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RNA Interference in Insects: Protecting Beneficials and Controlling Pests

Journal Contribution - Journal Article

Insects constitute the largest and most diverse group of animals on Earth with an equally diverse virome. The main antiviral immune system of these animals is the post-transcriptional gene-silencing mechanism known as RNA(i) interference. Furthermore, this process can be artificially triggered via delivery of gene-specific double-stranded RNA molecules, leading to specific endogenous gene silencing. This is called RNAi technology and has important applications in several fields. In this paper, we review RNAi mechanisms in insects as well as the potential of RNAi technology to contribute to species-specific insecticidal strategies. Regarding this aspect, we cover the range of strategies considered and investigated so far, as well as their limitations and the most promising approaches to overcome them. Additionally, we discuss patterns of viral infection, specifically persistent and acute insect viral infections. In the latter case, we focus on infections affecting economically relevant species. Within this scope, we review the use of insect-specific viruses as bio-insecticides. Last, we discuss RNAi-based strategies to protect beneficial insects from harmful viral infections and their potential practical application. As a whole, this manuscript stresses the impact of insect viruses and RNAi technology in human life, highlighting clear lines of investigation within an exciting and promising field of research.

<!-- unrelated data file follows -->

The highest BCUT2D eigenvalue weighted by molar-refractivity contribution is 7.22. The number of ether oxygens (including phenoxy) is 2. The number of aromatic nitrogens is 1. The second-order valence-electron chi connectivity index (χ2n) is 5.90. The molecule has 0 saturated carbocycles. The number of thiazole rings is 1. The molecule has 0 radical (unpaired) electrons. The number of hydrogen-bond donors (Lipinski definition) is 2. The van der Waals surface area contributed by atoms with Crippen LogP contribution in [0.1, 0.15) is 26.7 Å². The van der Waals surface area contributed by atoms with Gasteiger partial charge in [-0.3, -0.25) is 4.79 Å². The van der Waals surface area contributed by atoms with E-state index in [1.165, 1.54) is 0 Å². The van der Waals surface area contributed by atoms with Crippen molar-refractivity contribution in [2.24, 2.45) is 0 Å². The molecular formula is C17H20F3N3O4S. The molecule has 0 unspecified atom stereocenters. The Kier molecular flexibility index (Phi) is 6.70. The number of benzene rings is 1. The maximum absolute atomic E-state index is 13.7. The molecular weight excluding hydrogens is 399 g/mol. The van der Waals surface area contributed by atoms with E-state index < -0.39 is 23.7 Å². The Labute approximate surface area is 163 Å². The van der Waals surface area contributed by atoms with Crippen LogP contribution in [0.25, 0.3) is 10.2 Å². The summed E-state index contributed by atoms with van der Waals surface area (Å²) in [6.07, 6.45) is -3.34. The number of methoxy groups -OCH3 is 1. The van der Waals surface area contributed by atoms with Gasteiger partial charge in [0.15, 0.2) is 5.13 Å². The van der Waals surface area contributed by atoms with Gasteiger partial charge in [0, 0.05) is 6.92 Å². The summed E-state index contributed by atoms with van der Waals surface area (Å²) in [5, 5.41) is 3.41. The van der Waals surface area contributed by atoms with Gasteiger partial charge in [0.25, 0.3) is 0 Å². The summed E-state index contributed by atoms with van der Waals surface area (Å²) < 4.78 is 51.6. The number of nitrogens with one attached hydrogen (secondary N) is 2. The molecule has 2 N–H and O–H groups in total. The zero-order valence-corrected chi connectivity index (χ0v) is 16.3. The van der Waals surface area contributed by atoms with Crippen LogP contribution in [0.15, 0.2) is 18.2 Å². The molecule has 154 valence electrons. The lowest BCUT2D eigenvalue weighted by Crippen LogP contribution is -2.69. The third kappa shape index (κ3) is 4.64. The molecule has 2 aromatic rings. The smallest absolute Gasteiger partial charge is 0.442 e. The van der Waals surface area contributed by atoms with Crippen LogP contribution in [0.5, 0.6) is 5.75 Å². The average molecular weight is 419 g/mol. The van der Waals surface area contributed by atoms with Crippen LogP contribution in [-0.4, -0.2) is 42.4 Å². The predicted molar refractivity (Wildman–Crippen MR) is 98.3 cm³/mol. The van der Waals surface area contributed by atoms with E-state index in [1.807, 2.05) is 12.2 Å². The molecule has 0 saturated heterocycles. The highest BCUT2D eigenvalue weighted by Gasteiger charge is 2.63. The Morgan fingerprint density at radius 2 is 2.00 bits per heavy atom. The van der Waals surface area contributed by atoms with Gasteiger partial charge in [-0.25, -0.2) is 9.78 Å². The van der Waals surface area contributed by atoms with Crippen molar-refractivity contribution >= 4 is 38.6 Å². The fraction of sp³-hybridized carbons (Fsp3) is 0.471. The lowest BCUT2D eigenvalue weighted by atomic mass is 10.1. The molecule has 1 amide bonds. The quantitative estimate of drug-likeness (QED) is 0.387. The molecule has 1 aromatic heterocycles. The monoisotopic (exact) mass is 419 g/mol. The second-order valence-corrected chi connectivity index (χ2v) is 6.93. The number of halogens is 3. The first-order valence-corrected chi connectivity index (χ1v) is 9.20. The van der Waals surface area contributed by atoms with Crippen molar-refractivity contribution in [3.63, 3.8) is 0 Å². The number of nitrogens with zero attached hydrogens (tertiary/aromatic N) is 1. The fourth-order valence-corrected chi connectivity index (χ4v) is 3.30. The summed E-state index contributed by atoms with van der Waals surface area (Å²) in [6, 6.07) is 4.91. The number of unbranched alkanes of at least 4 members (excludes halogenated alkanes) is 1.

Journal: Frontiers in Physiology
ISSN: 1664-042X
Issue: JAN
Volume: 9
Publication year:2019
BOF-publication weight:2
CSS-citation score:4
Authors from:Higher Education